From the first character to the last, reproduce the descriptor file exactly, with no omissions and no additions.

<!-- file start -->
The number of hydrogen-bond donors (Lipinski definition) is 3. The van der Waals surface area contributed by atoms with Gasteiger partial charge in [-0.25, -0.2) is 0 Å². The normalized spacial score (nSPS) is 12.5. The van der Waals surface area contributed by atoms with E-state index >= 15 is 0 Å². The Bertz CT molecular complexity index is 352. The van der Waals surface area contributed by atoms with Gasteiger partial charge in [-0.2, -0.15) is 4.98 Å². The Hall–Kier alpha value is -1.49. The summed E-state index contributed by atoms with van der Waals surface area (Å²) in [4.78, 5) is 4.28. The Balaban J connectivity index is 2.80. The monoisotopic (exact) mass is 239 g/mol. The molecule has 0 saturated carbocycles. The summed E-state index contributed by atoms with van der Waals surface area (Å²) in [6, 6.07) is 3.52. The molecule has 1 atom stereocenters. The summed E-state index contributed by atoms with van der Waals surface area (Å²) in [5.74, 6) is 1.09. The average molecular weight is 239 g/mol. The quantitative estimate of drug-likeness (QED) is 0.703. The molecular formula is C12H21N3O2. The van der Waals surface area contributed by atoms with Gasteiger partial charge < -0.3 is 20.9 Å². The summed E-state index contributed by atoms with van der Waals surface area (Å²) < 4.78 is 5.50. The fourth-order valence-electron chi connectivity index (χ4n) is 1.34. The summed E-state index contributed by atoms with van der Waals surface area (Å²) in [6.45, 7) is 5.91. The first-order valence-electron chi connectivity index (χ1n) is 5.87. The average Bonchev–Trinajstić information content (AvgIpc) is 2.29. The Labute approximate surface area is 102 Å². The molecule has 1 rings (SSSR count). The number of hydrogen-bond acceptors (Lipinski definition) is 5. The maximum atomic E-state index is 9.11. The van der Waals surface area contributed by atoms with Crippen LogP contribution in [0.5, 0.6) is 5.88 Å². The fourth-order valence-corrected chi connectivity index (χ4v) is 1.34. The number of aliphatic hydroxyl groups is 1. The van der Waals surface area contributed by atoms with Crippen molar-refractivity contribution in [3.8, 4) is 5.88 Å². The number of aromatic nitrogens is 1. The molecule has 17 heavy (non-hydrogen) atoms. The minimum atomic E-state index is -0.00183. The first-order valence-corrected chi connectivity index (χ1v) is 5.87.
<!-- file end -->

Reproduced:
The number of hydrogen-bond donors (Lipinski definition) is 3. The van der Waals surface area contributed by atoms with Gasteiger partial charge in [-0.25, -0.2) is 0 Å². The normalized spacial score (nSPS) is 12.5. The van der Waals surface area contributed by atoms with E-state index >= 15 is 0 Å². The Bertz CT molecular complexity index is 352. The van der Waals surface area contributed by atoms with Gasteiger partial charge in [-0.2, -0.15) is 4.98 Å². The Hall–Kier alpha value is -1.49. The summed E-state index contributed by atoms with van der Waals surface area (Å²) in [4.78, 5) is 4.28. The Balaban J connectivity index is 2.80. The monoisotopic (exact) mass is 239 g/mol. The molecule has 0 saturated carbocycles. The summed E-state index contributed by atoms with van der Waals surface area (Å²) in [6, 6.07) is 3.52. The molecule has 1 atom stereocenters. The summed E-state index contributed by atoms with van der Waals surface area (Å²) in [5.74, 6) is 1.09. The average molecular weight is 239 g/mol. The quantitative estimate of drug-likeness (QED) is 0.703. The molecular formula is C12H21N3O2. The van der Waals surface area contributed by atoms with Gasteiger partial charge < -0.3 is 20.9 Å². The summed E-state index contributed by atoms with van der Waals surface area (Å²) < 4.78 is 5.50. The fourth-order valence-electron chi connectivity index (χ4n) is 1.34. The summed E-state index contributed by atoms with van der Waals surface area (Å²) in [6.45, 7) is 5.91. The first-order valence-electron chi connectivity index (χ1n) is 5.87. The average Bonchev–Trinajstić information content (AvgIpc) is 2.29. The Labute approximate surface area is 102 Å². The molecule has 1 rings (SSSR count). The number of hydrogen-bond acceptors (Lipinski definition) is 5. The maximum atomic E-state index is 9.11. The van der Waals surface area contributed by atoms with Crippen LogP contribution in [0.5, 0.6) is 5.88 Å². The fourth-order valence-corrected chi connectivity index (χ4v) is 1.34. The number of aliphatic hydroxyl groups is 1. The van der Waals surface area contributed by atoms with Crippen molar-refractivity contribution in [3.8, 4) is 5.88 Å². The number of aromatic nitrogens is 1. The molecule has 17 heavy (non-hydrogen) atoms. The minimum atomic E-state index is -0.00183. The first-order valence-corrected chi connectivity index (χ1v) is 5.87.